04th Mar 2011

Response from Rep. Bernier to my Email to the Cowards

Here is the response I got from Wisconsin Assembly Representative Bernier referring to the Democratic Senators as “cowards” for leaving the state rather than voting on the budget bill. He, along with other Wisconsin Assembly Members, got a copy of the letter sent to Sen. Vinehout. At least Ms. Bernier put some thought into her response.

Michael,

Thank you for contacting my office regarding the budget repair bill. I appreciate the time you took to share your views on this issue. I’ve heard from many constituents as well as from residents across our state and country.

 

I apologize if it has taken me an extended time to respond to your message. While my staff, which consists of a single legislative aide, has worked as quickly as possible to read e-mails, answer the phone and keep on top of what has been going on there has been a delay in how quickly we’ve been able to respond.

 

There can be no doubt that our state is in a severe financial crisis. We are facing a $137 million deficit in the current fiscal year and a $3.6 billion shortfall is looming over us in the next biennium. Action must be taken, and Wisconsin residents simply cannot afford to pay higher taxes to pay for this deficit.

 

This bill has passed the Assembly, and I voted in favor of the legislation. This was not an easy decision and it was not one I made without a great deal of thought and prayer. This will affect many residents in the district and across the state, myself included.  I understand that the pension and healthcare contributions will be difficult for many. Those of you who know me know I come from humble means, and after this they will be even more humble. I am not asking anyone to do something I am not willing to do myself, and will be paying the same portion of my healthcare and an even larger pension contribution than required for public employees.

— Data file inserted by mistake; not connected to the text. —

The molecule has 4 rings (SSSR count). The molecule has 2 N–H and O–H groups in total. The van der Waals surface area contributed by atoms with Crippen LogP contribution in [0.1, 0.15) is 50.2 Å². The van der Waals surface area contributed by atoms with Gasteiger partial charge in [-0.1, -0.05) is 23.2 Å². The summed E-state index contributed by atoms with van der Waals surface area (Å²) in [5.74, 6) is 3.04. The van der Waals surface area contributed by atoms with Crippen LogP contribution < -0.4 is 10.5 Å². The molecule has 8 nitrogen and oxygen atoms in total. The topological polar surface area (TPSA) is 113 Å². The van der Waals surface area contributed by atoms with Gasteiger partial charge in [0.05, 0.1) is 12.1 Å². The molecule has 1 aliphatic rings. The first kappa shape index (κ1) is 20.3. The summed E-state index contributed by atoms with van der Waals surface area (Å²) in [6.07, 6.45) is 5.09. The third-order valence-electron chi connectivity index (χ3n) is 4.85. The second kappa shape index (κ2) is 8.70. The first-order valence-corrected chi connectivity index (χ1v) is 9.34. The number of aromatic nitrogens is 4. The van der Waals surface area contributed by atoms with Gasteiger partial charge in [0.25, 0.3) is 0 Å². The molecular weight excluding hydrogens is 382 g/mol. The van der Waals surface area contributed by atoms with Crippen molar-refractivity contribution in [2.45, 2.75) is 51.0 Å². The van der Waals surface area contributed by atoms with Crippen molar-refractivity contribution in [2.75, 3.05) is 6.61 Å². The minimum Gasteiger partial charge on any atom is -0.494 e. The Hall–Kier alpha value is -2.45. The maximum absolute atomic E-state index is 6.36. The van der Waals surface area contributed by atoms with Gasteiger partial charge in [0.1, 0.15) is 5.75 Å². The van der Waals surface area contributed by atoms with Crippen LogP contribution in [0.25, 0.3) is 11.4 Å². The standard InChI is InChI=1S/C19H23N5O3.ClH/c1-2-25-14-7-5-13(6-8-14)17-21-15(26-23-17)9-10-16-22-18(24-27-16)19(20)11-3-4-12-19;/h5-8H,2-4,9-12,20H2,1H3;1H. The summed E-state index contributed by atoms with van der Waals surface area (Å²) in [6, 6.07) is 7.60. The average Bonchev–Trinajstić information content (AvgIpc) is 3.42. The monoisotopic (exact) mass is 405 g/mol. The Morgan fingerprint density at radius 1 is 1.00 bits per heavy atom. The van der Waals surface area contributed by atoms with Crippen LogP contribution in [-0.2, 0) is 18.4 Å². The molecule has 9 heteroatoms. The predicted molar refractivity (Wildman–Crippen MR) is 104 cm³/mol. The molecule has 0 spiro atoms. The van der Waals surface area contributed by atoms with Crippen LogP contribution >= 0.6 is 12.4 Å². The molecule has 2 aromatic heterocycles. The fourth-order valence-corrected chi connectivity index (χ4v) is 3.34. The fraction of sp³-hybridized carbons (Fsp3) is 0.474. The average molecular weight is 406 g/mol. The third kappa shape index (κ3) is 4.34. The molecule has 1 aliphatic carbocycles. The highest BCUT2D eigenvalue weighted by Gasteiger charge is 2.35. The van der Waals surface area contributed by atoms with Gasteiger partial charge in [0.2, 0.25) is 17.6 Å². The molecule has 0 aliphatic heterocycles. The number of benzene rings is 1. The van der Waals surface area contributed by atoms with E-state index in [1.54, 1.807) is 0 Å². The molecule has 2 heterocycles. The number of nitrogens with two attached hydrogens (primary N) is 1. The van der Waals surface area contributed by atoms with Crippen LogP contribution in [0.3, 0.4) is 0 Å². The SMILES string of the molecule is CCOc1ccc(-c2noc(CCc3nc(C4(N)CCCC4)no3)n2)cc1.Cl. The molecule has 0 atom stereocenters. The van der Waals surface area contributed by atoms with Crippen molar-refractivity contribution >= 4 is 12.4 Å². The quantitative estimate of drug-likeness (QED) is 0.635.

I believe the passage of this legislation was essential to avoid serious consequences in our state. As many as 1,500 state workers could be laid off by June and another 6,000 by the end of the biennium. Nearly 200,000 children could lose their medical coverage. These are not acceptable alternatives. This is about putting our state on track to actually dealing with our budget crisis instead of pushing it ahead for future generations.

 

Public employees will be asked to contribute 5.8% of their pay to their pensions and 12.6% of the cost of their health insurance premiums and will still be able to form unions and collectively bargain for wages. This bill does not dismantle public unions, but does amend what kinds of bargaining can be done.

 

The cuts to shared revenue in the biennial budget bill will be deep. Local governments needs to have the flexibility to address these cuts and not be hampered by restrictive contracts bargained with public employee unions. This bill provides that flexibility while still allowing for the formation of public unions.

 

 

Public employees in Wisconsin will still enjoy one of the strongest civil service systems in the country. Among these protections are the accrual of leave benefits, civil service hiring practices, disciplinary processes and the assurance of a discrimination free workplace.

 

I did have some issues with the initial bill, which I addressed with the Assembly leadership. Among these concerns were the provisions regarding not providing LTEs (limited term employees) with benefits, and including a grievance process. I also suggested doing a graduated implementation of the healthcare and pension contributions. These first two concerns were addressed before final passage of the bill in the State Assembly, and while I still supported implementing the contributions more slowly in the end I had to vote either in support or against the bill as a whole.

 

This legislation was taken up in a transparent manner with a great deal of input from the public. 17 hours of testimony from Wisconsin residents was heard where nearly 1,000 Wisconsin residents shared their views. The State Assembly floor session in which the budget repair bill was addressed lasted over 60 hours. According to the Legislative Reference Bureau they have no record of a longer session in the history of our state. Finally, my office has met with, talked to and read e-mails from a great many constituents on both sides of the issue and I took into consideration all of these views before making my final decision.

 

Sincerely,

 

Kathy Bernier
State Representative
68th Assembly District

Comments are closed.

/* Start of Twitter Feed */ /* End of Twitter Feed */
  • View Michael Krebsbach's profile on LinkedIn
  • Add to Technorati Favorites